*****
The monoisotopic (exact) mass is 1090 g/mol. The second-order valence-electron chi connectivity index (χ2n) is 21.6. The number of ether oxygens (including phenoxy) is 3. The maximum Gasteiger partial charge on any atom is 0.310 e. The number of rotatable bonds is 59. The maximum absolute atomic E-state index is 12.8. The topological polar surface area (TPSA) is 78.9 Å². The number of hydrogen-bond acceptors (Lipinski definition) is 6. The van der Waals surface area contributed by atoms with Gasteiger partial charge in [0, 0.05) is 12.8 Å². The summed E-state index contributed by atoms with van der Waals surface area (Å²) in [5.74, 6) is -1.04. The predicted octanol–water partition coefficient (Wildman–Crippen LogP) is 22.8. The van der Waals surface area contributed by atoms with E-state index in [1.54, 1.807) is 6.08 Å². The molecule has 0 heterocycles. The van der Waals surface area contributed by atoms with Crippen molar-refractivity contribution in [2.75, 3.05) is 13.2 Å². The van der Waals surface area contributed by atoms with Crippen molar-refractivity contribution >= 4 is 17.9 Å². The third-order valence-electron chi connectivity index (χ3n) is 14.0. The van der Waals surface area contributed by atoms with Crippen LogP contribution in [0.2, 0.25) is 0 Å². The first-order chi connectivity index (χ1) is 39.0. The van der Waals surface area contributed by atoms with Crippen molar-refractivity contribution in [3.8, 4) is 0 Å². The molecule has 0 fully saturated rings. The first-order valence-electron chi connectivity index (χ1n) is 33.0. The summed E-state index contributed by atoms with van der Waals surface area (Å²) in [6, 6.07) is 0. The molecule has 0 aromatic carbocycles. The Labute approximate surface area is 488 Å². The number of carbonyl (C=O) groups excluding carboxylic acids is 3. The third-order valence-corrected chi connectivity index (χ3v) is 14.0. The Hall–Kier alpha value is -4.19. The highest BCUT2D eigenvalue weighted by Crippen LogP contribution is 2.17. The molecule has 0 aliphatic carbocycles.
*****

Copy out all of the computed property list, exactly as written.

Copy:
The monoisotopic (exact) mass is 1090 g/mol. The second-order valence-electron chi connectivity index (χ2n) is 21.6. The number of ether oxygens (including phenoxy) is 3. The maximum Gasteiger partial charge on any atom is 0.310 e. The number of rotatable bonds is 59. The maximum absolute atomic E-state index is 12.8. The topological polar surface area (TPSA) is 78.9 Å². The number of hydrogen-bond acceptors (Lipinski definition) is 6. The van der Waals surface area contributed by atoms with Gasteiger partial charge in [0, 0.05) is 12.8 Å². The summed E-state index contributed by atoms with van der Waals surface area (Å²) in [5.74, 6) is -1.04. The predicted octanol–water partition coefficient (Wildman–Crippen LogP) is 22.8. The van der Waals surface area contributed by atoms with E-state index in [1.54, 1.807) is 6.08 Å². The molecule has 0 heterocycles. The van der Waals surface area contributed by atoms with Crippen molar-refractivity contribution in [2.75, 3.05) is 13.2 Å². The van der Waals surface area contributed by atoms with Crippen molar-refractivity contribution >= 4 is 17.9 Å². The third-order valence-electron chi connectivity index (χ3n) is 14.0. The van der Waals surface area contributed by atoms with Crippen LogP contribution in [0.2, 0.25) is 0 Å². The first-order chi connectivity index (χ1) is 39.0. The van der Waals surface area contributed by atoms with Crippen molar-refractivity contribution in [3.8, 4) is 0 Å². The molecule has 0 fully saturated rings. The first-order valence-electron chi connectivity index (χ1n) is 33.0. The summed E-state index contributed by atoms with van der Waals surface area (Å²) in [6, 6.07) is 0. The molecule has 0 aromatic carbocycles. The Labute approximate surface area is 488 Å². The number of carbonyl (C=O) groups excluding carboxylic acids is 3. The third-order valence-corrected chi connectivity index (χ3v) is 14.0. The Hall–Kier alpha value is -4.19. The highest BCUT2D eigenvalue weighted by Crippen LogP contribution is 2.17. The molecule has 0 aliphatic carbocycles.